The key concerns of healthcare management today are data processing and data security. Patients don’t have full ownership of their medical records, and are unable to control how their information is updated. There isn’t enough transparency to the process. There are also significant concerns related to data security, especially in the areas of personalized medicine and the rise of wearables. Patients and medical staff need secure and straightforward ways to record data, send it over networks, and receive advice without security concerns. Blockchain technology can help solve these problems. Introduced in 2008 as a means of recording cryptocurrency transactions, blockchain is a distributed cloud-based ledger that offers the ability to verify the origin of data and prevent breaches. When a user wants to make a transaction, they issue a request signed with their private key. The network verifies its authenticity by using a public key. If the verification is successful, the transaction is broadcast to the network and included in a block. The network of “miners” solves the block to get a reward, and once the block is revealed, it is added to the blockchain, making it permanent. It’s impossible to introduce new information in a block unnoticed, because that would change the structure of the entire chain. This feature makes the system safe and transparent.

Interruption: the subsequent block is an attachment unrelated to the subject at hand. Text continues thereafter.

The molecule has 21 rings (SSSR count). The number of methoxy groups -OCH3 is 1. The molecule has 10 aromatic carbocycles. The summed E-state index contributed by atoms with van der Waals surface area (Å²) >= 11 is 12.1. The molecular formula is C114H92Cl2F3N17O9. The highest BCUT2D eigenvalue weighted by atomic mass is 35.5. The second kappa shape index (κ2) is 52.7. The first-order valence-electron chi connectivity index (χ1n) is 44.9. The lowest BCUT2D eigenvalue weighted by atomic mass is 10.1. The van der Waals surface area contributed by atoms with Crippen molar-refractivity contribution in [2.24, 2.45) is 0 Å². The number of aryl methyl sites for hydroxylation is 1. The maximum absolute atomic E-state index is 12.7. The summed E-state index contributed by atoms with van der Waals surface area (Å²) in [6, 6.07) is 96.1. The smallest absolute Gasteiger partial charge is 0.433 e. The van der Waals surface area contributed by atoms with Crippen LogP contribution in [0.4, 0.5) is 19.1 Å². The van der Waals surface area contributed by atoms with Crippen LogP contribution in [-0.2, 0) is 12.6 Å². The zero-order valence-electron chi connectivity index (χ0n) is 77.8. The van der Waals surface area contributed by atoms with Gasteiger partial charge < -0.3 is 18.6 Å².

Read More

Spotlight

Astir Australia

Astir is Australia's fastest growing brand in high quality Physiotherapy and Allied Health products. We partner with leading global players in the production of Rehabilitation and Physiotherapy products, to wholesale direct to Australia's Allied Health Professionals. With thanks to our passionate and enthusiastic customers, staff and suppliers, Astir has sold over 1 million products since 2011. Over 70% of these to repeat customers.

Events